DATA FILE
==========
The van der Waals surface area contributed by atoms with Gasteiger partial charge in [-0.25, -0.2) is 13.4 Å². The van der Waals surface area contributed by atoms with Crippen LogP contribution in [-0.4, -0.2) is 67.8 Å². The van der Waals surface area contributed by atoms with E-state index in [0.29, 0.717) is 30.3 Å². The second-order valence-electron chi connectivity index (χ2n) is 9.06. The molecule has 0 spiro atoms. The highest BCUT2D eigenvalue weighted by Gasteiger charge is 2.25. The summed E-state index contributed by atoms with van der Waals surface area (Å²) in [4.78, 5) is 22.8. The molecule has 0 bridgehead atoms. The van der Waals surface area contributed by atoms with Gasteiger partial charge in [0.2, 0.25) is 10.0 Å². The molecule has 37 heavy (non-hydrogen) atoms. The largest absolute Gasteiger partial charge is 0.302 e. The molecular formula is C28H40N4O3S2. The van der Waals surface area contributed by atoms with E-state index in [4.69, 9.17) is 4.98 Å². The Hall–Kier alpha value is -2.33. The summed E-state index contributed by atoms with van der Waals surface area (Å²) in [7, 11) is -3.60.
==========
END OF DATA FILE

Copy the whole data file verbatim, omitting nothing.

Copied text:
The van der Waals surface area contributed by atoms with Gasteiger partial charge in [-0.25, -0.2) is 13.4 Å². The van der Waals surface area contributed by atoms with Crippen LogP contribution in [-0.4, -0.2) is 67.8 Å². The van der Waals surface area contributed by atoms with E-state index in [0.29, 0.717) is 30.3 Å². The second-order valence-electron chi connectivity index (χ2n) is 9.06. The molecule has 0 spiro atoms. The highest BCUT2D eigenvalue weighted by Gasteiger charge is 2.25. The summed E-state index contributed by atoms with van der Waals surface area (Å²) in [4.78, 5) is 22.8. The molecule has 0 bridgehead atoms. The van der Waals surface area contributed by atoms with Gasteiger partial charge in [0.2, 0.25) is 10.0 Å². The molecule has 37 heavy (non-hydrogen) atoms. The largest absolute Gasteiger partial charge is 0.302 e. The molecular formula is C28H40N4O3S2. The van der Waals surface area contributed by atoms with E-state index in [4.69, 9.17) is 4.98 Å². The Hall–Kier alpha value is -2.33. The summed E-state index contributed by atoms with van der Waals surface area (Å²) in [7, 11) is -3.60.